The world’s “invisible” healthcare software giant lives in Utah
From adhesive tapes to the reflective strips that line highways and traffic signs—and even the tooth color-matching filling material used at virtually every dental office in the world—one company is responsible for it all: 3M.
At some point today, you likely interfaced with a product manufactured by this “invisible” giant. So, ironically, the “invisible” giant is anything but invisible. You just may not realize how visible they really are.
Behind this vast onslaught of manufacturing prowess, 3M has built a behind-the-scenes software empire within a nearly $10 trillion marketplace: healthcare. And it all began right along the Silicon Slopes.
In the late 1970s, a Ph.D. student at the University of Utah’s Biomedical Informatics program was pursuing his thesis work attempting to pioneer an automated system for some of the more archaic, manual medical charting practices at LDS Hospital in Salt Lake City. John Morgan essentially believed that computers could be engineered to think like doctors rather than the other way around.
His belief in this theory was so fierce that he built his “prototype” mainframe in the back of an old RV, and toured around the country in the early 80s pitching his radical new coding platform to clinics still using old manual systems. It didn’t take long for healthcare organizations to catch on to the value of digitizing medical records and begin redirecting their budgets to Morgan’s new medical coding software.
That’s when 3M caught wind of Morgan’s technology. Tapping into 3M’s resources and commitment to innovation, their proprietary platform now had an accurate and efficient way to categorize a patient by diagnosis. Then, the company leveraged the technology to evaluate the average resource utilization to treat the diagnosis, essentially creating a base unit cost for healthcare. This turned out to be such an impactful breakthrough that in 1983, Medicare adopted it as the basis of the inpatient prospective payment system for federal reimbursement in all 50 states.
Not surprisingly, a lot more has happened in 3M healthcare software innovation since the 80s. This sector of 3M’s corporation—labeled 3M Health Information Systems (HIS)—is housed (and thriving) in Salt Lake City, where it all began several decades ago.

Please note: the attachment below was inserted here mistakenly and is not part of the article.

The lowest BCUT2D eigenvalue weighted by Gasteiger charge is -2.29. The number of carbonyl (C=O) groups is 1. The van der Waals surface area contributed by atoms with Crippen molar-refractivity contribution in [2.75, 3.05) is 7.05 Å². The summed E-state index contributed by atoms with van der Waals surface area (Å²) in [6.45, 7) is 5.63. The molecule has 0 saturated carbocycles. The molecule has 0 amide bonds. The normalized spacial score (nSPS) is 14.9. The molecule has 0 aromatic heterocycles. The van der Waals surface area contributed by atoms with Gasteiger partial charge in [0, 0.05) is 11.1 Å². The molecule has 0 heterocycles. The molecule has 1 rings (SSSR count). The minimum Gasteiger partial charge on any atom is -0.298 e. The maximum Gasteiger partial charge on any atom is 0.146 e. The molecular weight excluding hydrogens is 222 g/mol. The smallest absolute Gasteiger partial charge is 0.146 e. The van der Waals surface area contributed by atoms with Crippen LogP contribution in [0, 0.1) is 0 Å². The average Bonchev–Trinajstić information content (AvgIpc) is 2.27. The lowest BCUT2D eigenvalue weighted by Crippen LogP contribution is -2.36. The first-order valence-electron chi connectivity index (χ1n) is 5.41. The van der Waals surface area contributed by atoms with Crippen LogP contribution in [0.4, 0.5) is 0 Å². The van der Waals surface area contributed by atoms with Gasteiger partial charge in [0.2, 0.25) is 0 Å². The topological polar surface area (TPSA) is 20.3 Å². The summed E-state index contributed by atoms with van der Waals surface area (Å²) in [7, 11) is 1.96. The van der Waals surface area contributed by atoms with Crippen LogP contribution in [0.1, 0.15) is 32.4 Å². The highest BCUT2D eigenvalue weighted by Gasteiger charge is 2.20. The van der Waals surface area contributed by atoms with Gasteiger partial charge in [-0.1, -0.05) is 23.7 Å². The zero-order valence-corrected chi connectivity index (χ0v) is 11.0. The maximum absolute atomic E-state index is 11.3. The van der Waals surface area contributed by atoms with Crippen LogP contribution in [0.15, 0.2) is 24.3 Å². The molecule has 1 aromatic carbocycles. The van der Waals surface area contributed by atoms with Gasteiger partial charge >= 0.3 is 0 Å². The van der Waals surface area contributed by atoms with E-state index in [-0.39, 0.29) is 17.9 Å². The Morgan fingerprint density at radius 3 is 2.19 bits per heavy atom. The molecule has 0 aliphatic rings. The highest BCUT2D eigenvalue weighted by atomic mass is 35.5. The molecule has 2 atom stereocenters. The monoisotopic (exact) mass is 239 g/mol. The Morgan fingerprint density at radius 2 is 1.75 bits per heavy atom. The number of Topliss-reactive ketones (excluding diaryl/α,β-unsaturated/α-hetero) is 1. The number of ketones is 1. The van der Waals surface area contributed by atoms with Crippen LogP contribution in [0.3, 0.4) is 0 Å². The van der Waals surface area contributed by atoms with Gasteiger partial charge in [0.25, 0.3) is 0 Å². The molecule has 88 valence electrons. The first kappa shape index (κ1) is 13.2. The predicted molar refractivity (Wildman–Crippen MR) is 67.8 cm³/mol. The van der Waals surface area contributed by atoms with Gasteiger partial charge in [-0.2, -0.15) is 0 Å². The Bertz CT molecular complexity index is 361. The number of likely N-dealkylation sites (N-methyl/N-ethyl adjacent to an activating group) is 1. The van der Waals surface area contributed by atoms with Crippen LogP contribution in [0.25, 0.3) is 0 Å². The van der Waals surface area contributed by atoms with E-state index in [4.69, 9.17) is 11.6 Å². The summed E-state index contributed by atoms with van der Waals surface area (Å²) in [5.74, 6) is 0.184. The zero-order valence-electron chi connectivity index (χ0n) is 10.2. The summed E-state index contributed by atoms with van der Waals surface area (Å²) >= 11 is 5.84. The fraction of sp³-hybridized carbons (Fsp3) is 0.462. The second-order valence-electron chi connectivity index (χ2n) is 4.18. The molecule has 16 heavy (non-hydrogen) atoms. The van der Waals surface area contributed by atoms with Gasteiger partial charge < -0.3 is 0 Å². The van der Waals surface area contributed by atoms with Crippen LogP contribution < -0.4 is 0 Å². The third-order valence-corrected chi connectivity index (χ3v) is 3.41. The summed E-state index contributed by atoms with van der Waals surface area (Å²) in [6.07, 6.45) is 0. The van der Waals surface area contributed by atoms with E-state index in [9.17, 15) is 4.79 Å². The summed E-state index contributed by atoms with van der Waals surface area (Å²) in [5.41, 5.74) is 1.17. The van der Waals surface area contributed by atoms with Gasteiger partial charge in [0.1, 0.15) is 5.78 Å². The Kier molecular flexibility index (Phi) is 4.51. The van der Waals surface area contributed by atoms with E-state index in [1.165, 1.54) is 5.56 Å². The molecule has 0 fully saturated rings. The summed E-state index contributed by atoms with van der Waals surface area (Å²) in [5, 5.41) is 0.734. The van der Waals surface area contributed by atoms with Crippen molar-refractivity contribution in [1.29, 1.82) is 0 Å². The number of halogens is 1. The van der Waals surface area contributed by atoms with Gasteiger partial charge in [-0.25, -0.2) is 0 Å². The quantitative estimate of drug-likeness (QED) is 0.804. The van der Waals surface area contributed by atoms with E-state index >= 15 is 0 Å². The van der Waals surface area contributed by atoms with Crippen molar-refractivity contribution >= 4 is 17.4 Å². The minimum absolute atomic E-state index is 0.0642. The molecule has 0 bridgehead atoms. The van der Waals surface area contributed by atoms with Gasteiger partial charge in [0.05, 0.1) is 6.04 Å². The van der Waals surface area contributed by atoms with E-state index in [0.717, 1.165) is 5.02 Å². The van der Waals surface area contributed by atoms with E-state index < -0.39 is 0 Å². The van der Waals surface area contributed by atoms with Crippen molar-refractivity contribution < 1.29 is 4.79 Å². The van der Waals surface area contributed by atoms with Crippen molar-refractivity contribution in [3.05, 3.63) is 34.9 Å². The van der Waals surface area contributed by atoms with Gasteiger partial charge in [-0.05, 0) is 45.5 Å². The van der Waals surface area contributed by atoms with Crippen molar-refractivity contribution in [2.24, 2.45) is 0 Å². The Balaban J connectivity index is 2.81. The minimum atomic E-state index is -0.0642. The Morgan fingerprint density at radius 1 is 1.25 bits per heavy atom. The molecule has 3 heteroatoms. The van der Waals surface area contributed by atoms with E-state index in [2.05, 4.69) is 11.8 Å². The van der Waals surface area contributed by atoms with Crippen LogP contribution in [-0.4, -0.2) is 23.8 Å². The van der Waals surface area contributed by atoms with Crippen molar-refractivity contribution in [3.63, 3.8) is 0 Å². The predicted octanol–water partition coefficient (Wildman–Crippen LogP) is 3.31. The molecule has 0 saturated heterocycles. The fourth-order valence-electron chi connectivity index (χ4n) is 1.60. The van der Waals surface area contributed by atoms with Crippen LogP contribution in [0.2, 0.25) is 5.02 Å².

“Most people don’t realize that one of 3M’s most profitable—and actually fastest-growing—businesses is headquartered here in the Salt Lake Valley: the 3M Healthcare Software Division (HealthIT),” says Dan McMaster, director of strategy and business development at 3M Health Information Systems and graduate of the University of Utah.
3M Health IT employs upwards of 3,000 employees, many of whom reside in Utah and plan to hire hundreds of people per year over the next five years.
“Our core R&D and software development is here. Our management leadership team, strategy, marketing is all housed here in Salt Lake…[and] we have plans to hire over 200 people a year for the next five years,” McMaster says.
That is a ton of healthcare bandwidth pulsating throughout the Beehive State and driving innovation from its humble roots as a thesis project at LDS Hospital.
Looking toward the future of 3M HealthIT’s innovation landscape, their goals are three-fold: 1) Improve revenue cycle, 2) Create time to care, and 3) Drive value-based care. Concerning the first goal, massive loads of medical waste are generated worldwide (with the United States leading the charge, forming upwards of $900 billion on an annual basis). 3M HealthIT hopes to optimize the original theory from Morgan’s Ph.D. project at the U by creating artificially intelligent, computerized systems that can think like—and keep up with—innovative doctors.
The second goal highlights the incredibly burdened system of physicians spiraling toward greater rates of burnout every year. Depending on the specialty, some recent surveys capture physician burnout rates upward of 60 percent. And these rates aren’t expected to go down with the upcoming generation of physicians entering the workforce (i.e., millennials), likely demanding more fair work environments and adequate compensation for their efforts.
3M Health IT is looking to alleviate some of that burden, likely contributing to the rising burnout rates by decreasing the time physicians spend away from their patients handling administrative payloads within the complex, convoluted medical billing and coding systems.
In turn, 3M’s third aim will become more achievable, emphasizing the value in healthcare rather than production units. These are human lives, after all—not just units of adhesive tape in a 3M factory.